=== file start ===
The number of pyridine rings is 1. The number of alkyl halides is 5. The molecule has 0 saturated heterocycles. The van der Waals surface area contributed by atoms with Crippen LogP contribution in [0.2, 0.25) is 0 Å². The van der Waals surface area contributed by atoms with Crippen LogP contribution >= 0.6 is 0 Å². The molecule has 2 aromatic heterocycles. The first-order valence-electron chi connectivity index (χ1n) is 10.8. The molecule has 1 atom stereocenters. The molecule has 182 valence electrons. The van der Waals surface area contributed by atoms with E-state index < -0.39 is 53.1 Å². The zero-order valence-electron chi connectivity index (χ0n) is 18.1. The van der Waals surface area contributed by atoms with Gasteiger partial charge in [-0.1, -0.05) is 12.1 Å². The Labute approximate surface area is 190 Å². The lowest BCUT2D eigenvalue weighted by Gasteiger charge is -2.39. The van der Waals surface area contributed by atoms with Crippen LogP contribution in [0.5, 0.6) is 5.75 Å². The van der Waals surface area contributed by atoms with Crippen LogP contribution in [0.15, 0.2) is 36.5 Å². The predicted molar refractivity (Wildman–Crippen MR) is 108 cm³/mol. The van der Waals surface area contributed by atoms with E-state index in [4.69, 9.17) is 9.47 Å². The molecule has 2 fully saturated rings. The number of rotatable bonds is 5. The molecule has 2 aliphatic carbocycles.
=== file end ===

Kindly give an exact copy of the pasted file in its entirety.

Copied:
The number of pyridine rings is 1. The number of alkyl halides is 5. The molecule has 0 saturated heterocycles. The van der Waals surface area contributed by atoms with Crippen LogP contribution in [0.2, 0.25) is 0 Å². The van der Waals surface area contributed by atoms with Crippen LogP contribution >= 0.6 is 0 Å². The molecule has 2 aromatic heterocycles. The first-order valence-electron chi connectivity index (χ1n) is 10.8. The molecule has 1 atom stereocenters. The molecule has 182 valence electrons. The van der Waals surface area contributed by atoms with E-state index < -0.39 is 53.1 Å². The zero-order valence-electron chi connectivity index (χ0n) is 18.1. The van der Waals surface area contributed by atoms with Gasteiger partial charge in [-0.1, -0.05) is 12.1 Å². The Labute approximate surface area is 190 Å². The lowest BCUT2D eigenvalue weighted by Gasteiger charge is -2.39. The van der Waals surface area contributed by atoms with Crippen LogP contribution in [0.5, 0.6) is 5.75 Å². The van der Waals surface area contributed by atoms with Crippen LogP contribution in [0.15, 0.2) is 36.5 Å². The predicted molar refractivity (Wildman–Crippen MR) is 108 cm³/mol. The van der Waals surface area contributed by atoms with E-state index in [4.69, 9.17) is 9.47 Å². The molecule has 2 fully saturated rings. The number of rotatable bonds is 5. The molecule has 2 aliphatic carbocycles.